Staffing M&A Series
“Going into the process unprepared without an FD that’s all over the numbers means you’ll fail. If you’re extremely lucky your value might shine through, but you can’t build plans on luck.”
“There’s a finite amount of private equity firms that find this space attractive and most of them have existing recruitment businesses under their banner. Any additional effort they have to take to untangle your figures, systems, and processes for inspection will end your journey at its roots.”
“Make sure you prepare everything you can in advance and that you avoid shooting yourself in the foot by trying to mask underlying problems like overly complicated group structures, favourable tax maneuvering, or compliance gaps.”
It has to be a fast-growing business with a clear vision, good market position, that shows signs of being structurally saleable in due course.
Before you enter into an investment conversation have:
- A future vision
- A financial plan
- Clean and tidy management information
- An accurate forecast
- Historic benchmarks
- Address or mitigate any problems
- A clear way of displaying the above
Avoid building confidence from an echo chamber
“A lot of recruitment businesses are profitable, solid businesses, but the reality is that nobody is going to buy them. As SMEs, they won’t be able to IPO or entice a trade buyer and there’s very little that separates them as special in a busy market.”
If you’re seriously considering scaling for sale then you should chart what your long-term vision is to make the business uniquely purchasable.
Frank Group and Phaidon are two examples of great deals where both had developed excellent visions and historic track records. Buyers wanted to be involved in their journey and they could see who would invest or buy them later on as well. That long term vision and attractiveness is key.
“I’ve not seen it in other industries where owners draw false-confidence over the value of their company, and what makes it attractive, from speaking in a closed setting with contemporaries that haven’t successfully been through the journey themselves.”
“I’d caution owners paying heed to friendly advice and suggest involving corporate advisors, lawyers, and NEDs that know the journey and can lay the groundwork and direction early.”
“I’ve found that owners are great at running profitable businesses, but might not know from a satellite view or outside perspective what makes their business attractive. If I landed in a business tomorrow, my first action would be to sit down with the senior team and understand the good, the bad, and the ugly of the business and to lay all the skeletons on the table.”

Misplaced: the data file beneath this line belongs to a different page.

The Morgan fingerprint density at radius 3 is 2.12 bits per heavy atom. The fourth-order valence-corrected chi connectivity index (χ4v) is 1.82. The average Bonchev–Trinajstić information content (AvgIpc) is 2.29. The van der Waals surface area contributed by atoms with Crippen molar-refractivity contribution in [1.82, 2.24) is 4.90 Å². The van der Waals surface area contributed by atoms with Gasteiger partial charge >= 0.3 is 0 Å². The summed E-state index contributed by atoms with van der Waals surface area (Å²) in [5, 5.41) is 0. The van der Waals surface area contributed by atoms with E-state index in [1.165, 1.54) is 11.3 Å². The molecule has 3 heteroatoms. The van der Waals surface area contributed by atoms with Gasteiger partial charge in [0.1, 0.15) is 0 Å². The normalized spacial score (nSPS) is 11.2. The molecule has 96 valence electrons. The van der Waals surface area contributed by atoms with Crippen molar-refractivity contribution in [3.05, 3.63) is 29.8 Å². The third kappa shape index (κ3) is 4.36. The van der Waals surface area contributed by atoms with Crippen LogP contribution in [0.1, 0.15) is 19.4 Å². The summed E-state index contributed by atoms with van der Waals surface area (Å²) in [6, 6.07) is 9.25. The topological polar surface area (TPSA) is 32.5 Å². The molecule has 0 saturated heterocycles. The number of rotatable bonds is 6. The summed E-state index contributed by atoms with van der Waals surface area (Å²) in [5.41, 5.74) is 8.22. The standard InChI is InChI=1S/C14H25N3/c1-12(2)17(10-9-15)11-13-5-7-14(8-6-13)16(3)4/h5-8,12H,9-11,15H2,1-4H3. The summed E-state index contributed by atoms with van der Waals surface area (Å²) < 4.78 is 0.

“I then want to understand what makes them special and why an investor or buyer would get excited about them?”
Admitting when the business outgrows you
Businesses that receive investment and fail, tend to do so because of management. Every growth journey reaches a stage where the expertise needed extends past the founders or current leadership and the decisions at this crossroad are critical.
“Whether it’s adding a contract arm, a specific niche, territory, or international expansion, you need an experienced bench at the helm and early leadership may struggle in accepting that’s not them.”
Different growth stages will demand different skill sets at the most senior levels and that travels right through to the CEO.
“It’s sometimes the case of knowing when and how to layer in the next layer of expertise to keep the boat rowing at speed and founders sometimes accepting that the business is bigger than them.”
About James Barbour-Smith:
Experienced Chairman, NED, board advisor and mentor. His 20+ year career in private equity included preparing and taking over 50 companies through to sale. In recruitment, he led the IPO of SThree in 2005 and returned in 2014 to Chair their Global Energy division and help on compliance, innovation and M&A. He was on the board of Swift Worldwide Resources and oversaw a 4x growth in EBITDA before the sale to US Private Equity in 2013. He is currently advising Meet Recruitment and is Chairman of Samuel Knight, a PE backed Newcastle based recruiter.